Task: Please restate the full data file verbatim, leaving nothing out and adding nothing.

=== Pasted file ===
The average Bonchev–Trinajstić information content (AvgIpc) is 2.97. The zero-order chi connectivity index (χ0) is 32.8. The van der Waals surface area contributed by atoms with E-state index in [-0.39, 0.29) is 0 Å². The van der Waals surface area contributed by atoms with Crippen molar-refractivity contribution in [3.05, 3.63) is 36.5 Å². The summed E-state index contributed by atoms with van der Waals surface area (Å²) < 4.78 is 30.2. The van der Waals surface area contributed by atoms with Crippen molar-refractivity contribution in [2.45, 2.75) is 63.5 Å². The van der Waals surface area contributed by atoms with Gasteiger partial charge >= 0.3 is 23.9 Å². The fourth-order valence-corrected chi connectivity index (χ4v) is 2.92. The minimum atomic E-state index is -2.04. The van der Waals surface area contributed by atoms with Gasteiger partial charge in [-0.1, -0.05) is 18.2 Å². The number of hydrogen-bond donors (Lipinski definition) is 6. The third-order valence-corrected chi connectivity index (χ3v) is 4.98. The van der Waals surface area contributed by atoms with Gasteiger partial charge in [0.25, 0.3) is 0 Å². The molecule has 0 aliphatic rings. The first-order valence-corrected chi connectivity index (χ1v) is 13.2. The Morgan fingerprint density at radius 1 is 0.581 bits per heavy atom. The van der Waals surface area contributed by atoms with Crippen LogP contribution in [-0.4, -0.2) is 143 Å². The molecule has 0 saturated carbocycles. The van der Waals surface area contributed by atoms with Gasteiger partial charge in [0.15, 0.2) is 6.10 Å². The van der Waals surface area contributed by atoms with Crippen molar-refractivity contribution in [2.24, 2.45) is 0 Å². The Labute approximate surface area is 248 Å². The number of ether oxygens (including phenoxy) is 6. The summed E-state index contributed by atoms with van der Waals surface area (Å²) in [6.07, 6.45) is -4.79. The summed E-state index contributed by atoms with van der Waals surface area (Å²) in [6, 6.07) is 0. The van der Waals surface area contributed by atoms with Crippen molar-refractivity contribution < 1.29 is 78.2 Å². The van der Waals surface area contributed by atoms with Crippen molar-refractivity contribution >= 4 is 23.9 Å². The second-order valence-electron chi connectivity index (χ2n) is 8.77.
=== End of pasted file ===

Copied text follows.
The average Bonchev–Trinajstić information content (AvgIpc) is 2.97. The zero-order chi connectivity index (χ0) is 32.8. The van der Waals surface area contributed by atoms with E-state index in [-0.39, 0.29) is 0 Å². The van der Waals surface area contributed by atoms with Crippen molar-refractivity contribution in [3.05, 3.63) is 36.5 Å². The summed E-state index contributed by atoms with van der Waals surface area (Å²) < 4.78 is 30.2. The van der Waals surface area contributed by atoms with Crippen molar-refractivity contribution in [2.45, 2.75) is 63.5 Å². The van der Waals surface area contributed by atoms with Gasteiger partial charge >= 0.3 is 23.9 Å². The fourth-order valence-corrected chi connectivity index (χ4v) is 2.92. The minimum atomic E-state index is -2.04. The van der Waals surface area contributed by atoms with Gasteiger partial charge in [-0.1, -0.05) is 18.2 Å². The number of hydrogen-bond donors (Lipinski definition) is 6. The third-order valence-corrected chi connectivity index (χ3v) is 4.98. The van der Waals surface area contributed by atoms with Gasteiger partial charge in [0.25, 0.3) is 0 Å². The molecule has 0 aliphatic rings. The first-order valence-corrected chi connectivity index (χ1v) is 13.2. The Morgan fingerprint density at radius 1 is 0.581 bits per heavy atom. The van der Waals surface area contributed by atoms with Crippen LogP contribution in [-0.4, -0.2) is 143 Å². The molecule has 0 saturated carbocycles. The van der Waals surface area contributed by atoms with Gasteiger partial charge in [0.15, 0.2) is 6.10 Å². The van der Waals surface area contributed by atoms with Crippen molar-refractivity contribution in [2.24, 2.45) is 0 Å². The Labute approximate surface area is 248 Å². The number of ether oxygens (including phenoxy) is 6. The summed E-state index contributed by atoms with van der Waals surface area (Å²) in [6.07, 6.45) is -4.79. The summed E-state index contributed by atoms with van der Waals surface area (Å²) in [6, 6.07) is 0. The van der Waals surface area contributed by atoms with Crippen molar-refractivity contribution < 1.29 is 78.2 Å². The van der Waals surface area contributed by atoms with Crippen molar-refractivity contribution >= 4 is 23.9 Å². The second-order valence-electron chi connectivity index (χ2n) is 8.77.